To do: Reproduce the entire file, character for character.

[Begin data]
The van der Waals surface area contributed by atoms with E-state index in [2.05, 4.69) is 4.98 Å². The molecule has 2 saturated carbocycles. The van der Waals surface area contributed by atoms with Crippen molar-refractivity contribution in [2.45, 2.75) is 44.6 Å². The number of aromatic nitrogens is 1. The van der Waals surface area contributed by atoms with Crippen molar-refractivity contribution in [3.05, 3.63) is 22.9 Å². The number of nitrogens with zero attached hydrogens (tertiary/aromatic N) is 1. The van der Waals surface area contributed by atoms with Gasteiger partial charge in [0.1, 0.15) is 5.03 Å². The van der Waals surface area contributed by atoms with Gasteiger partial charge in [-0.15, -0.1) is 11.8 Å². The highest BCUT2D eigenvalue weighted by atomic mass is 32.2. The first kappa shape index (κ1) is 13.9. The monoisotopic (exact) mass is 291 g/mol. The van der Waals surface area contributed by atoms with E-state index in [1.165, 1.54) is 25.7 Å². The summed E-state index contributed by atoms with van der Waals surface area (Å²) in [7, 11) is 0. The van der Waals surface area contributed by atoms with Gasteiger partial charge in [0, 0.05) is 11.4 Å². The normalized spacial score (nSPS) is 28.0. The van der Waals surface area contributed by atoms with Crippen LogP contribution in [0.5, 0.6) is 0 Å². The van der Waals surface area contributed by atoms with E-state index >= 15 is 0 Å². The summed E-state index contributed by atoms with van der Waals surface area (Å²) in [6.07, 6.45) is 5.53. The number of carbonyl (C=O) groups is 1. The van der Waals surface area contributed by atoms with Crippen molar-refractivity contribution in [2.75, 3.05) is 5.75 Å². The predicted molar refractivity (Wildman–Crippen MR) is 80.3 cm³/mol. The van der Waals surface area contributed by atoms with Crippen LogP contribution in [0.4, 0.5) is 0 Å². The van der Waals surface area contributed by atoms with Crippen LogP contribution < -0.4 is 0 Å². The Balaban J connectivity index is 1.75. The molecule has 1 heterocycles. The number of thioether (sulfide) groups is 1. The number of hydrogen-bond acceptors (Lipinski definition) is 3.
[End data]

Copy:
The van der Waals surface area contributed by atoms with E-state index in [2.05, 4.69) is 4.98 Å². The molecule has 2 saturated carbocycles. The van der Waals surface area contributed by atoms with Crippen molar-refractivity contribution in [2.45, 2.75) is 44.6 Å². The number of aromatic nitrogens is 1. The van der Waals surface area contributed by atoms with Crippen molar-refractivity contribution in [3.05, 3.63) is 22.9 Å². The number of nitrogens with zero attached hydrogens (tertiary/aromatic N) is 1. The van der Waals surface area contributed by atoms with Gasteiger partial charge in [0.1, 0.15) is 5.03 Å². The van der Waals surface area contributed by atoms with Gasteiger partial charge in [-0.15, -0.1) is 11.8 Å². The highest BCUT2D eigenvalue weighted by atomic mass is 32.2. The first kappa shape index (κ1) is 13.9. The monoisotopic (exact) mass is 291 g/mol. The van der Waals surface area contributed by atoms with E-state index in [1.165, 1.54) is 25.7 Å². The summed E-state index contributed by atoms with van der Waals surface area (Å²) in [7, 11) is 0. The van der Waals surface area contributed by atoms with Gasteiger partial charge in [0, 0.05) is 11.4 Å². The normalized spacial score (nSPS) is 28.0. The van der Waals surface area contributed by atoms with Crippen LogP contribution in [0.5, 0.6) is 0 Å². The van der Waals surface area contributed by atoms with E-state index >= 15 is 0 Å². The summed E-state index contributed by atoms with van der Waals surface area (Å²) in [6.07, 6.45) is 5.53. The number of carbonyl (C=O) groups is 1. The van der Waals surface area contributed by atoms with Crippen molar-refractivity contribution in [2.75, 3.05) is 5.75 Å². The predicted molar refractivity (Wildman–Crippen MR) is 80.3 cm³/mol. The van der Waals surface area contributed by atoms with Crippen LogP contribution in [0.4, 0.5) is 0 Å². The van der Waals surface area contributed by atoms with Crippen LogP contribution < -0.4 is 0 Å². The Balaban J connectivity index is 1.75. The molecule has 1 heterocycles. The number of thioether (sulfide) groups is 1. The number of hydrogen-bond acceptors (Lipinski definition) is 3.